An ironic fable illustrates the natural outworking of such discourse. The heroine witnesses a social revolution: oppressed servants rise up and subjugate their masters, claiming the trappings of aristocracy for themselves. Newly ensconced on her throne, one of the eldest women wryly confides that, of course, this has happened before. The servants who seized power were themselves descended from the original aristocratic classes.

As soon as the victims declare victory, they join the ranks of the oppressors. The quest for social justice only succeeds in perpetuating itself. I witnessed this mindset at work during my graduate studies, when my coursemates would consider and regretfully discard a woman author who had achieved international recognition for her work. Her very success rendered her unsuitable; she no longer represented the marginalised class. Unmoored from any outside standard or fixed purpose, postmodernist critique is insatiable. “You either die a hero,” quoth The Dark Knight (2012), “or you live long enough to see yourself become the villain.”

In response to this conundrum, popular culture has embraced it. Take the Peggy Carter character in Marvel’s What If… series, where animators reimagine her as bravely volunteering in Steve Roger’s place to become Captain Britain. To illustrate the obligatory sexism obstructing Peggy’s path to greatness, a military officer sneers at her, “You’re lucky to even be in the room.”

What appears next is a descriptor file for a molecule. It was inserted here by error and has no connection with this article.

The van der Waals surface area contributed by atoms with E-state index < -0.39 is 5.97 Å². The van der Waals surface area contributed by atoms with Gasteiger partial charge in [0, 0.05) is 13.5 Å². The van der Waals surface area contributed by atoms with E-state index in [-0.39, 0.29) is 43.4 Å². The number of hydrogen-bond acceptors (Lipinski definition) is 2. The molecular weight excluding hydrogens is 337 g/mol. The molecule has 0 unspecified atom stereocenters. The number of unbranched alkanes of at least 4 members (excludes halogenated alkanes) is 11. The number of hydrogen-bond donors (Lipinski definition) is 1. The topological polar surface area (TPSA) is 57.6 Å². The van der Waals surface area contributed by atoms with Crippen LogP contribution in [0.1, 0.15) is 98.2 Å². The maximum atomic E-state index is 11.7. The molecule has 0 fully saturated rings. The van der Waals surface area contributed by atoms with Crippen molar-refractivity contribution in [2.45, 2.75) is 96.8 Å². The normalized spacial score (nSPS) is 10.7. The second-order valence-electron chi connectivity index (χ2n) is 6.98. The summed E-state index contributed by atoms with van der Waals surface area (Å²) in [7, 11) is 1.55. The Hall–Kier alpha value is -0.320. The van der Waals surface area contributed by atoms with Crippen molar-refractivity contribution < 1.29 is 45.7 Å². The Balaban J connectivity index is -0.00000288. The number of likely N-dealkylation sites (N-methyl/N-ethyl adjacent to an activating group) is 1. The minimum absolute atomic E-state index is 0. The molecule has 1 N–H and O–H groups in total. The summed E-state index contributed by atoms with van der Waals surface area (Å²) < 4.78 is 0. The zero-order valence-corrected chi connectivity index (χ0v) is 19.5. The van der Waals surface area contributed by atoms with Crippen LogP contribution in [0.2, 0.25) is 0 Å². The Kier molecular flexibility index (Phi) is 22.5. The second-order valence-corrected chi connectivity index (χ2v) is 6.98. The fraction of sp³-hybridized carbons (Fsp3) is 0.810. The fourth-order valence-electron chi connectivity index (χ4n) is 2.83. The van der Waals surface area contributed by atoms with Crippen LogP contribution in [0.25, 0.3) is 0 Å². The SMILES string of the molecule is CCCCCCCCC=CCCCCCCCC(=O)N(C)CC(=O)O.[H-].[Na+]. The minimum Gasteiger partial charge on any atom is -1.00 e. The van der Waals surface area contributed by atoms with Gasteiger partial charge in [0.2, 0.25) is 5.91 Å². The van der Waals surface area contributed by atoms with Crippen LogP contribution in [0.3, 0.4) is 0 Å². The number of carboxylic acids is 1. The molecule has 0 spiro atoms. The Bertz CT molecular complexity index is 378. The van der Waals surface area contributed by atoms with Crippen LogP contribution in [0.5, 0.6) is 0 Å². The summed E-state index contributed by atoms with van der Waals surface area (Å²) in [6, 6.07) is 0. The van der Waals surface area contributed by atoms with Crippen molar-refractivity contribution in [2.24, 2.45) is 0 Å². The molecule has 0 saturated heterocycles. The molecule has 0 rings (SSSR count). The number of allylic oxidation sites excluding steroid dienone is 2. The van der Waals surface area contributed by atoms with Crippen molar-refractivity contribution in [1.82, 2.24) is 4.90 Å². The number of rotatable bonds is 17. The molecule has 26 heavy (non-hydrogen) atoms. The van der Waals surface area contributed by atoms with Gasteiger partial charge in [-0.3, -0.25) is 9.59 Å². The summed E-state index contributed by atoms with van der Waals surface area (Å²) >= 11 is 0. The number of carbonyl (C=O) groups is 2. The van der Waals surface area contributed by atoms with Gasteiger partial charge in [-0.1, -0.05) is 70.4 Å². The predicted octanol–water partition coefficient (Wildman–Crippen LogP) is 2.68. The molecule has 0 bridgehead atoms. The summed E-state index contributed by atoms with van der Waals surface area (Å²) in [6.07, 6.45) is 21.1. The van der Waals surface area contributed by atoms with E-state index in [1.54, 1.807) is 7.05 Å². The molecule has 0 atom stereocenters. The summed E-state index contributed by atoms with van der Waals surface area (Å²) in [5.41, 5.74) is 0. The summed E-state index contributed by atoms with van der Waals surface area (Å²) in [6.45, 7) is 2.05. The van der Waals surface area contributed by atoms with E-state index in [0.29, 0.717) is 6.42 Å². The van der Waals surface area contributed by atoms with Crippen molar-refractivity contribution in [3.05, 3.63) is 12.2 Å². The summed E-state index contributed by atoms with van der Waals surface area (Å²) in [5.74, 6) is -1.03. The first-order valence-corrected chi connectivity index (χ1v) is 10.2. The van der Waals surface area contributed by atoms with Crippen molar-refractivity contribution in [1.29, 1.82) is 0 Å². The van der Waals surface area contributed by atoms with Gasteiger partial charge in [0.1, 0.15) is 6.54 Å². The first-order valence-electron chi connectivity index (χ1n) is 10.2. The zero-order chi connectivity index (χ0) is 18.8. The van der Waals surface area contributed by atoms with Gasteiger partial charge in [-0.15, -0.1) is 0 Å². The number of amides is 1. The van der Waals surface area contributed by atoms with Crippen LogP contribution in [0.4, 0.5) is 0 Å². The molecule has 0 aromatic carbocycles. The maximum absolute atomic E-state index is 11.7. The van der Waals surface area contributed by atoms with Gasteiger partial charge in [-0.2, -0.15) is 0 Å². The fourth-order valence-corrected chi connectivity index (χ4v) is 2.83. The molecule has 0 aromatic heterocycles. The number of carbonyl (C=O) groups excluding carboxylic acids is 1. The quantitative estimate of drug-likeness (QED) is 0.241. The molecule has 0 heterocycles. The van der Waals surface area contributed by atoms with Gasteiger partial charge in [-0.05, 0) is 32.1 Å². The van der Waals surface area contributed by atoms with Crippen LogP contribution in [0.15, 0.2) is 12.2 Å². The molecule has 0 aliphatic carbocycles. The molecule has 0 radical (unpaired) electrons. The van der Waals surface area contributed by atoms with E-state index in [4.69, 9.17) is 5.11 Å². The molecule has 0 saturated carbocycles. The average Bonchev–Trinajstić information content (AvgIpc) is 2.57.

Set aside the fact that Steve Rogers met the exact same response. His character exemplifies the postmodernist’s nightmare of a privileged man (once he grows his muscles and sheds the trappings of his impoverished orphanhood, that is). Even if we overlooked this inexplicable parallel and insisted on attributing every obstacle women face to insidious discrimination, the ending should give us pause. 

At the height of her triumph, Peggy proves her dominance by mirroring the villain’s arrogance back at him. With a broad smile, she dresses him down: “You’re lucky to even be in the room.”

Taking the high road has gone the way of colour-blind admissions, evidently. This feminist hero achieves peak heroism when she wrests from the enemy the power to dominate others, then exercises it herself.

Unfortunately, postmodern feminist theory has worked itself out in social policy